"Rats in New York, where is there a better place to study them?" so asks Matthew Combs, a graduate student at Fordham University.

Combs has dedicated several years of his life studying, well, rats. He has been observing rats all over Manhattan for the past three years, trapping hundreds of them, and studying their genetics as part of an ecology research.

What has he found? Apparently, rats in Manhattan are different in unusual ways. Most surprisingly, they're separated into uptown and downtown kinds, because like most of the human residents of New York, they are partial to their neighborhood.

Combs has now shared several details about his study, which was published last week in the Molecular Ecology journal.

Manhattan: Uptown Rats vs. Downtown Rats

What exactly is the difference between rats from uptown and rats from downtown? Essentially, they're classified by location; uptown rats and downtown rats are separated by midtown ones. That doesn't mean there are no midtown rats — it's simply that the commercial district lacks household trash that rats love to eat, and backyards that they love to roam around in.

But wait — don't rats move? Why do uptown rats stay in uptown, and downtown rats do the same?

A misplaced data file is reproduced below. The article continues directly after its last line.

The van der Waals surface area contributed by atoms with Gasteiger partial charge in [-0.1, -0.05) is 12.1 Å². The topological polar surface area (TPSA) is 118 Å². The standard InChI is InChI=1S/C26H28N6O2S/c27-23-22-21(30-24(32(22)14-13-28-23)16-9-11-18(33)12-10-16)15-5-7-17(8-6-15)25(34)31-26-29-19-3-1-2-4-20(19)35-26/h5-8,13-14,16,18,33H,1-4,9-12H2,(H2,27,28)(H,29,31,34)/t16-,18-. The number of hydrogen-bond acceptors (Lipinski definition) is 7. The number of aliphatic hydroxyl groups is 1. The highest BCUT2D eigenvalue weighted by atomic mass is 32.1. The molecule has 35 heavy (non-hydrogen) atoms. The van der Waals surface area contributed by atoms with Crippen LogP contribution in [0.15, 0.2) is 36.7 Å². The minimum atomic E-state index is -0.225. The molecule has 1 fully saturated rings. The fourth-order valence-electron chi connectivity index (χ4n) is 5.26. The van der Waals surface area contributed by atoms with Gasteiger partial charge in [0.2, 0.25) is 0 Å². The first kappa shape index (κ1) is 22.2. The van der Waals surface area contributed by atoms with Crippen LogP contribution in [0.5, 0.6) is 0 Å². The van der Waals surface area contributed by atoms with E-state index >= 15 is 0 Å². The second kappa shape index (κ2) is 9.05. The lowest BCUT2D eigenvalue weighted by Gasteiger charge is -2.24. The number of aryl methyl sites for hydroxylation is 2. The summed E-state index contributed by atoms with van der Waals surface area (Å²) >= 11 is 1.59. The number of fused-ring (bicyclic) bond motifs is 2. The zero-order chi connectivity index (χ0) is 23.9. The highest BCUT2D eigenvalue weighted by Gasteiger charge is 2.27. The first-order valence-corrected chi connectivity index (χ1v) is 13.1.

In his research, Combs found that rats stay within proximity to where they were originally born. They tend to stay close together as a group as well. Rats that belong to the same colony will only be as far as 200 to 400 meters from each other. The percentage of rats who do scamper away and seek other colonies are low, just 5 percent. They go as far as 2,000 meters, and Combs thinks they represent the most danger.

That's because these "dispersing" rats can transfer genetic information and move their pathogens from colony to colony, which could lead to the spread of a disease.

How Rats Move From Place To Place

Fittingly, one of the curiosities that pushed Combs to pursue the study is how rats actually navigate their locales, a topic that hasn't had many discussions, if any.

"Despite the fact that rats live right in our cities and under our feet, under our noses, there's actually quite little knowledge about how they behave in the cities, how they move around," said Combs.

He thinks studying how rats move is important, especially since these rodents carry a number of zoonotic diseases. Learning how these colonies interact is essential if only to formulate management strategies to stop them from wreaking havoc.

Rats are often seen as disgusting, filthy creatures. Rats attack people, even. But Combs thinks there's something fascinating about them, particularly with their ability to change movement patterns relative to how humans move and navigate.

"They're also very social creatures," said Combs.

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